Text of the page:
10 Apple Product Flops

Discussion in 'Apple, Inc and Tech Industry' started by xlii, Oct 30, 2008.

  1. JNB macrumors 604


    Oct 7, 2004
    In a Hell predominately of my own making
    And yet, each of those products lives today in other forms (maybe under different makers), and can be considered the progenitor of entire classes of products.

    Even Apple's failures are more spectacular and hold more promise than 99% of anyone else's successes.
  2. mysterytramp macrumors 65816


    Jul 17, 2008
    I'm guessing Mr. Yogasingam must be a youngster who never had to transmit at 14.4. The speed was fine for chat. 300 baud, now maybe that would have been tedious.

    I'm not sure Taligent belongs on the list. And where's the Apple III?

  3. NT1440 macrumors G5


    May 18, 2008
    Now im not old enought to know for sure, but wasnt 14 kbps one of the standards before 56 k??
  4. JNB macrumors 604


    Oct 7, 2004
    In a Hell predominately of my own making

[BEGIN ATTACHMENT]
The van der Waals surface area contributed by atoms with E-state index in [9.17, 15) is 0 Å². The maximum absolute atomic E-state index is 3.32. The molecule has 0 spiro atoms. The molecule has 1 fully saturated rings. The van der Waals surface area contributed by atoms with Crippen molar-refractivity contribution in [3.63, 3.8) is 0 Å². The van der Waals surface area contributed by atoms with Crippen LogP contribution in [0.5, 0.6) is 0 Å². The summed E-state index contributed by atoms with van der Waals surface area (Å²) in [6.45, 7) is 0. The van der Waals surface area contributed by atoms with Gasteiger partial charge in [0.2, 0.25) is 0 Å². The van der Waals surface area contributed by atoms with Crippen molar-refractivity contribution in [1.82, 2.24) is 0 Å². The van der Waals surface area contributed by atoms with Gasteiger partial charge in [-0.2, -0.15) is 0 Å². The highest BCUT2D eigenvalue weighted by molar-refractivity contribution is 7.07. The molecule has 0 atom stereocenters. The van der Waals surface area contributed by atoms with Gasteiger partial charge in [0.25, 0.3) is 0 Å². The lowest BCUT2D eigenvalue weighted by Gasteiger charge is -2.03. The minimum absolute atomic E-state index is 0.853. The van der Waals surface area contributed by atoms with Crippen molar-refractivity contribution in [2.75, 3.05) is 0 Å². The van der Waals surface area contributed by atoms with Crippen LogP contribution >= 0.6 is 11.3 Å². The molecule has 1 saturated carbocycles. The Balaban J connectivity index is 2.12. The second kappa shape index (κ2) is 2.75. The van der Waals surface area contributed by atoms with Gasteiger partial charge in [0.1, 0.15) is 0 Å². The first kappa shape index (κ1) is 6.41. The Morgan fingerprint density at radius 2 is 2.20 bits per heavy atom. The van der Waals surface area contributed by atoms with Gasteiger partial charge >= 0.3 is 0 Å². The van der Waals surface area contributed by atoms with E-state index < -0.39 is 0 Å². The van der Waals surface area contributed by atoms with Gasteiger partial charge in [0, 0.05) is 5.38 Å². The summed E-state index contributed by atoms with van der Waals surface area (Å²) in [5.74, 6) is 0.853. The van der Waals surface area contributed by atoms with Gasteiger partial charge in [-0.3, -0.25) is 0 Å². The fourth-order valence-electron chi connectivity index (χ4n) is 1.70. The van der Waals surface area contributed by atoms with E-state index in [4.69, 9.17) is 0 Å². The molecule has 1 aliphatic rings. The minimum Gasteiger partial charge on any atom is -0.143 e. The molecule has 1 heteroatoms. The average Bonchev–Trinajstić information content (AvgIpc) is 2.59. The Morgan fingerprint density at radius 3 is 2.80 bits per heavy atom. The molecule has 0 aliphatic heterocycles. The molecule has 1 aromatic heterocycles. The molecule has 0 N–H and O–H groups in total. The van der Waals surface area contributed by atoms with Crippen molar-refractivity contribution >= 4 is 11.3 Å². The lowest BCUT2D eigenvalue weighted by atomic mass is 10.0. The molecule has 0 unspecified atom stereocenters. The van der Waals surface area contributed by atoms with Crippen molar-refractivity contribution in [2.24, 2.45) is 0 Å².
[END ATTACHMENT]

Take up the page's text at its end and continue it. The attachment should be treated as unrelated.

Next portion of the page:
The standard speeds were 300, 1200, and 9600 baud, then 14.4, 28.8, 33.6, and 56 kbps. To be a real gearhead you had to have at least half the Hayes AT command set memorized. ;)
  5. NT1440 macrumors G5


    May 18, 2008
    You should know I was born in 1991 :p
  6. JNB macrumors 604


    Oct 7, 2004
    In a Hell predominately of my own making
    Wikipedia is your friend!

    Baud Rate
    Hayes AT Command set

    Baud rate is the number of signal changes or pulses transmitted, not necessarily the number of bits per second transmitted. Hayes was a modem manufacturer, and the de facto standard for protocols and modem commands. In the day you bought either Hayes or "Hayes-compatible." Some real hard core types still used acoustic couplers (where you jammed the telephone handset into a box with cups for the earpiece and mouthpiece).

    There was no Web, and the Internet was never really referred to as such. We all communicated via BBS's (Bulletin Board Systems), everything was command line or menu-driven, and we'd swap these really great programs, some as big as 2 or 3 kilobytes in size! "Commercial" software consisted of programs printed out in the local computer rags, and we'd grab our new copies every week and code this stuff in to see what it would do. Blink a cursor, draw a line, do simple math, whatever.